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The importance of affordability

For most of us, buying a home will be the biggest financial decision we’ll ever make.

When finding a mortgage product that will meet your requirements, both your income and outgoings will play a part.

The EU Mortgage Credit Directive of 2015 introduced stricter lending criteria, which led to mortgage lenders having to take greater steps to check affordability – including on remortgages.

These rules require your lender to check you can afford your repayments, both now and in the future. To do this, they will need information about your income and outgoings. You will have to inform them if you expect your income and outgoings to change in a way that means you’ll have less to spend on your mortgage repayments. You will also need to provide your mortgage lender with evidence of your income.

Types of Mortgages

Before you choose a specific deal, you need to decide what type of mortgage is the most appropriate for your needs.

Variable rate

Your monthly payment fluctuates in line with a standard variable rate (SVR) of interest, which is set by the lender. You probably won’t get penalised if you decide to change lenders and you may also be able to repay additional amounts without incurring a penalty. Many lenders won’t offer their SVR to new borrowers.

Flexible mortgages

These schemes allow you to overpay, underpay or even take a payment ‘holiday’. Any unpaid interest will be added to the outstanding mortgage, while any overpayment will reduce it. Some have the facility to draw down additional funds to a pre-agreed limit.

Tracker rate

Your monthly payment fluctuates in line with a rate that’s lower, or more likely higher than a chosen Base Rate (usually the Bank of England Base Rate). The rate charged on the mortgage ‘tracks’ that rate, usually for a set period of two to three years.

You may have to pay a penalty to leave your lender, especially during the tracker period. You may also be liable to pay an early repayment charge if you overpay on your mortgage during the tracker period. A tracker mortgage may suit you if you can afford to pay more when interest rates go up – and, of course, you’ll benefit when they go down. It’s not a good choice if your budget won’t stretch to higher monthly payments.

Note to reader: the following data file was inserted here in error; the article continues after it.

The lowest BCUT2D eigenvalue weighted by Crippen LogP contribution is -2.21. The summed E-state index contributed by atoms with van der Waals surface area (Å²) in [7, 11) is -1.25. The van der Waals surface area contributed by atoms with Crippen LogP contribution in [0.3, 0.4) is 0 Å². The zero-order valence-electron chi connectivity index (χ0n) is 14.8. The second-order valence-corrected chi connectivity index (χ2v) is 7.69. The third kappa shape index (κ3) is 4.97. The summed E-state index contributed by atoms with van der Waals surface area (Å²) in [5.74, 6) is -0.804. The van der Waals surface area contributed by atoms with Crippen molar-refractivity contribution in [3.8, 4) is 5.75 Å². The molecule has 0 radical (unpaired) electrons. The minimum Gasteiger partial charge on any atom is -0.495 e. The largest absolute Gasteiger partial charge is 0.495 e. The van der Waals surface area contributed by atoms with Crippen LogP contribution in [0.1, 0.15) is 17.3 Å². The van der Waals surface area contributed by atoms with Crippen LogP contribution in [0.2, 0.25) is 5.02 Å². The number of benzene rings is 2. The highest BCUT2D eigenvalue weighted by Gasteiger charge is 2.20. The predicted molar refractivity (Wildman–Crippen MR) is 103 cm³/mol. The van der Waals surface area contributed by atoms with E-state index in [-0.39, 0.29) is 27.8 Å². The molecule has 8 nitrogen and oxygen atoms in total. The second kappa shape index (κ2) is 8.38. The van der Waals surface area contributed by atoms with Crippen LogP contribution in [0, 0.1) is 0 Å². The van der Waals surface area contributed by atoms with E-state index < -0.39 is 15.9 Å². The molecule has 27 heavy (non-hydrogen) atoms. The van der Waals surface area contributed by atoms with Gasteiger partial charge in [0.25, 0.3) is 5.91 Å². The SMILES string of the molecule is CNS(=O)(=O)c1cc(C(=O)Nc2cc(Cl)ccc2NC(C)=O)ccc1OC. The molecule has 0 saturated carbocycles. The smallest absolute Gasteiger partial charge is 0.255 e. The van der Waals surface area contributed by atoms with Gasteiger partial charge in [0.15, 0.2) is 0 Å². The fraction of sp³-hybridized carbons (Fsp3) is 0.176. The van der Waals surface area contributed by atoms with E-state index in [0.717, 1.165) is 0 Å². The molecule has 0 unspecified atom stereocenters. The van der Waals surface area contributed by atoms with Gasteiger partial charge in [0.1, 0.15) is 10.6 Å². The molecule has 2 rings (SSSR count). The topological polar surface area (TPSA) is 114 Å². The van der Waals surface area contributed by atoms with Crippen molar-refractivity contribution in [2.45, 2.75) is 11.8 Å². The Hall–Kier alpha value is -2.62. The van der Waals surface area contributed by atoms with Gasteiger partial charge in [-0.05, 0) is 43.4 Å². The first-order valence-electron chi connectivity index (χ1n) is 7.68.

Offset mortgages

An offset mortgage enables you to use your savings to reduce both your mortgage balance and the interest you pay on it. For example, if you borrowed £200,000 but had £50,000 in savings, you would only have to pay interest on £150,000. Offset mortgages are generally more expensive than standard deals – but they can reduce your monthly payments whilst still allowing you to access your savings.

Discounted rate

Like a variable rate mortgage, your monthly repayments can go up or down. However, you’ll get a discount on the lender’s SVR for a set period of time, after which you’ll usually be switched to the full SVR. You may have to pay a penalty for both overpayments and early repayment and the lender may choose not to reduce (or to delay reducing) its variable rate – even if the base rate goes down.

Discounted rate mortgages have the advantage of offering a gentler start to your mortgage repayments, at a time when money may be tight. However, you must be confident that you’ll be able to afford your repayments when the discount period ends and the rate increases.

Fixed rate

With a fixed rate mortgage the rate stays the same, so your payments are set at a certain level for an agreed period. At the end of that period, the lender will usually switch you onto its SVR.

You may have to pay a penalty to leave your lender, especially during the fixed rate period. You may also be liable to pay an early repayment charge if you overpay during the fixed rate period. A fixed rate mortgage makes budgeting much easier because your payments will stay the same during the fixed rate period – even if interest rates go up.